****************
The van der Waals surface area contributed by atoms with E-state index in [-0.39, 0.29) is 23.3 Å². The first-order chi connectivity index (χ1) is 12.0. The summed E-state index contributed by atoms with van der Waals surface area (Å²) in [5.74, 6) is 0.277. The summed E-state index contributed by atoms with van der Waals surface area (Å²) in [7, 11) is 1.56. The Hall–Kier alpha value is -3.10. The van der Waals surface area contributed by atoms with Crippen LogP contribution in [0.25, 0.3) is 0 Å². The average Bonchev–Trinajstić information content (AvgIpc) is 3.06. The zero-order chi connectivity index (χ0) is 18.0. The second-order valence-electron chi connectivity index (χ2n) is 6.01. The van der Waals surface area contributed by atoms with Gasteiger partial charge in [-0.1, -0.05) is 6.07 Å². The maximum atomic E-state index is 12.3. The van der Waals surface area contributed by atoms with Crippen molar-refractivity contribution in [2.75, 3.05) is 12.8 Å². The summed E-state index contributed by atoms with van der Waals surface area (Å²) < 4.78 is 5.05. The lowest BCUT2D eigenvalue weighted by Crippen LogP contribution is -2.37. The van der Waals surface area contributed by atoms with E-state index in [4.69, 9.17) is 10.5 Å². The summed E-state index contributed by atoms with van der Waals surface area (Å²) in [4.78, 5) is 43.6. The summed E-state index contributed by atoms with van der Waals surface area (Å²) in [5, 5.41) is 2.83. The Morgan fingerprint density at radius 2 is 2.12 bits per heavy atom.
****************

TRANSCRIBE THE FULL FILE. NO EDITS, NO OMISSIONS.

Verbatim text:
The van der Waals surface area contributed by atoms with E-state index in [-0.39, 0.29) is 23.3 Å². The first-order chi connectivity index (χ1) is 12.0. The summed E-state index contributed by atoms with van der Waals surface area (Å²) in [5.74, 6) is 0.277. The summed E-state index contributed by atoms with van der Waals surface area (Å²) in [7, 11) is 1.56. The Hall–Kier alpha value is -3.10. The van der Waals surface area contributed by atoms with Crippen LogP contribution in [0.25, 0.3) is 0 Å². The average Bonchev–Trinajstić information content (AvgIpc) is 3.06. The zero-order chi connectivity index (χ0) is 18.0. The second-order valence-electron chi connectivity index (χ2n) is 6.01. The van der Waals surface area contributed by atoms with Gasteiger partial charge in [-0.1, -0.05) is 6.07 Å². The maximum atomic E-state index is 12.3. The van der Waals surface area contributed by atoms with Crippen molar-refractivity contribution in [2.75, 3.05) is 12.8 Å². The summed E-state index contributed by atoms with van der Waals surface area (Å²) < 4.78 is 5.05. The lowest BCUT2D eigenvalue weighted by Crippen LogP contribution is -2.37. The van der Waals surface area contributed by atoms with E-state index in [4.69, 9.17) is 10.5 Å². The summed E-state index contributed by atoms with van der Waals surface area (Å²) in [4.78, 5) is 43.6. The summed E-state index contributed by atoms with van der Waals surface area (Å²) in [5, 5.41) is 2.83. The Morgan fingerprint density at radius 2 is 2.12 bits per heavy atom.